Fredrik Erixon

Fredrik Erixon is a Swedish economist and writer. He is the Director of the European Centre for International Political Economy (ECIPE), a world-economy think tank based in Brussels he co-founded in 2006 together with Professor Razeen Sally. Since then Erixon has led the development of ECIPE to become one of Brussels leading research-based institutes. One of the leading world economy think tanks in the world, ECIPE has been awarded with several prizes. In 2010 the Financial Times ranked Erixon as one of Brussels 30 most influential people.

Fredrik Erixon is the author of several books and studies in the fields of international economics, economic policy, and regulatory affairs (welfare reforms, healthcare competition policy, et cetera). He has also advised several governments in Europe and the rest of the world, and is a frequent speaker at conferences.Prior to starting ECIPE, Erixon was an Adviser to the British government and the Chief Economist of Timbro, a Swedish think tank. He started his career as an economist in the Prime Ministers Office in Sweden and has later worked as an economist at the World Bank and for JP Morgan as an emerging market analyst. Erixon was educated at the University of Oxford, London School of Economics and Uppsala University.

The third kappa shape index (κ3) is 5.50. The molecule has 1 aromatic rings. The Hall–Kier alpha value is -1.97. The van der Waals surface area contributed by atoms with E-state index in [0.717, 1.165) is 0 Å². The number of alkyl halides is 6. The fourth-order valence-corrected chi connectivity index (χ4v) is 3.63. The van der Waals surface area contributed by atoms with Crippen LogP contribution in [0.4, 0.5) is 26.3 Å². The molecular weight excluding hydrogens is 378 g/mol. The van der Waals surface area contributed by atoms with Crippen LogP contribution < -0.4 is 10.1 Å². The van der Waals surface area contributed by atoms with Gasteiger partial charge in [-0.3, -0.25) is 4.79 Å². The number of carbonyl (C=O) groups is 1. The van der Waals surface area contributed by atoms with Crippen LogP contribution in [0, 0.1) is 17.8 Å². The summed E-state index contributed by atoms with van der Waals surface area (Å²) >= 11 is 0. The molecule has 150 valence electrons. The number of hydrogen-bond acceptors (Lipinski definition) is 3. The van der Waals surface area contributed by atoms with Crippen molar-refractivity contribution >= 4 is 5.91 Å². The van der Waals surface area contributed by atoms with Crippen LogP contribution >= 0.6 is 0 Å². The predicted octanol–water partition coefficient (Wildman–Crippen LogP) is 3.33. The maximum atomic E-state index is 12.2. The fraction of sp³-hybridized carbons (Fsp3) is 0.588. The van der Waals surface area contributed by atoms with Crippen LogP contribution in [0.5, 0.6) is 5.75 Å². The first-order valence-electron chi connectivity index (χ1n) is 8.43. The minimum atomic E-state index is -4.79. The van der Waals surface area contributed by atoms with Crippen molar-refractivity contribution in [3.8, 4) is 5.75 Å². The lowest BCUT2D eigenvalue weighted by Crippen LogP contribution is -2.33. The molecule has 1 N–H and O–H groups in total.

It’s remarkable that Europe’s obesity challenge doesn’t get more policy attention. The share of the population that’s overweight or obese is already high and growing fast. By 2030, around 40 and 30 percent of Brits and Germans, respectively, will be obese. These are large numbers and should concentrate political minds on coming up with better policies addressing the scale and growth of obesity. For sure, that’s important for those who suffer from obesity and type-2 diabetes, sleep apnea, musculoskeletal diseases, or other diagnoses linked to obesity. It is also important for Europe’s economy and fiscal health. Nutrition intake shapes the productive capacity of an individual, or indeed of a whole population. Hundred years ago, feeding people with more calories was a good way to boost the economy. Now the economic challenge is rather about finding ways for people to eat healthier and treat obesity at source. Governments should respond by improving methods and choice of dietary counselling and boost the efficiency of programmes for lifestyle changes, but also recognize that access to treatment – among them surgery – is key for those patients that could no longer benefit from prevention measures. That should be part of an economic strategy for Europe because it’s far cheaper to treat overweight and obesity than to finance all the medical symptoms directly linked to weight problems. Obese people, shows the OECD, has 25 percent higher healthcare costs than the average. In the UK, the government’s Foresight study estimated that obesity will represent 13% of total healthcare costs by 2050. A colleague and I did some calculations on the cost of obesity treatment compared to the cost of healthcare systems from obesity-caused type-2 diabetes, and what we found suggests that healthcare systems in Europe can save resources. We studied five countries (Germany, France, Spain, Sweden,...